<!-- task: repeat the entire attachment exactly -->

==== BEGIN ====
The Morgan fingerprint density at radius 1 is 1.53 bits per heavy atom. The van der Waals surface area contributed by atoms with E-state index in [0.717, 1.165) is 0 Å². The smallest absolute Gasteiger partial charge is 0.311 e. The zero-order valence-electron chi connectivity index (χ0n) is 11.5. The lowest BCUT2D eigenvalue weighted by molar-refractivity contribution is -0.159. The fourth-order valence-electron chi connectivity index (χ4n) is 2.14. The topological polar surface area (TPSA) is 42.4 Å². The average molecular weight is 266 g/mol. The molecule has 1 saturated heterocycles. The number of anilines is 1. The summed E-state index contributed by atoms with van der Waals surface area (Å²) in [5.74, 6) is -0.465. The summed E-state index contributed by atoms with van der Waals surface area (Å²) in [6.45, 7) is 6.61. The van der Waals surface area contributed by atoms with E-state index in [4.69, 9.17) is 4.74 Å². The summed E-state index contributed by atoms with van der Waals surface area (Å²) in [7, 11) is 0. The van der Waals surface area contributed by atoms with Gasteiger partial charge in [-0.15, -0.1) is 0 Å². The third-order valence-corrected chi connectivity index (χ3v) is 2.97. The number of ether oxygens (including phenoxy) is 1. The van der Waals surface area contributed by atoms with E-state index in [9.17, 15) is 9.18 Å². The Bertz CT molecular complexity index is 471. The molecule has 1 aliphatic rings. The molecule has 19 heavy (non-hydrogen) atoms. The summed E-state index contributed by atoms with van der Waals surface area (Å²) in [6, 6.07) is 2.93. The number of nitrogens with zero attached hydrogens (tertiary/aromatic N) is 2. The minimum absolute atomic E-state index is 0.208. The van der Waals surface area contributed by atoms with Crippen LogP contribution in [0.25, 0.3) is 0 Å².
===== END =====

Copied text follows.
The Morgan fingerprint density at radius 1 is 1.53 bits per heavy atom. The van der Waals surface area contributed by atoms with E-state index in [0.717, 1.165) is 0 Å². The smallest absolute Gasteiger partial charge is 0.311 e. The zero-order valence-electron chi connectivity index (χ0n) is 11.5. The lowest BCUT2D eigenvalue weighted by molar-refractivity contribution is -0.159. The fourth-order valence-electron chi connectivity index (χ4n) is 2.14. The topological polar surface area (TPSA) is 42.4 Å². The average molecular weight is 266 g/mol. The molecule has 1 saturated heterocycles. The number of anilines is 1. The summed E-state index contributed by atoms with van der Waals surface area (Å²) in [5.74, 6) is -0.465. The summed E-state index contributed by atoms with van der Waals surface area (Å²) in [6.45, 7) is 6.61. The van der Waals surface area contributed by atoms with E-state index in [4.69, 9.17) is 4.74 Å². The summed E-state index contributed by atoms with van der Waals surface area (Å²) in [7, 11) is 0. The van der Waals surface area contributed by atoms with Gasteiger partial charge in [-0.15, -0.1) is 0 Å². The third-order valence-corrected chi connectivity index (χ3v) is 2.97. The number of ether oxygens (including phenoxy) is 1. The van der Waals surface area contributed by atoms with E-state index in [9.17, 15) is 9.18 Å². The Bertz CT molecular complexity index is 471. The molecule has 1 aliphatic rings. The molecule has 19 heavy (non-hydrogen) atoms. The summed E-state index contributed by atoms with van der Waals surface area (Å²) in [6, 6.07) is 2.93. The number of nitrogens with zero attached hydrogens (tertiary/aromatic N) is 2. The minimum absolute atomic E-state index is 0.208. The van der Waals surface area contributed by atoms with Crippen LogP contribution in [0.25, 0.3) is 0 Å².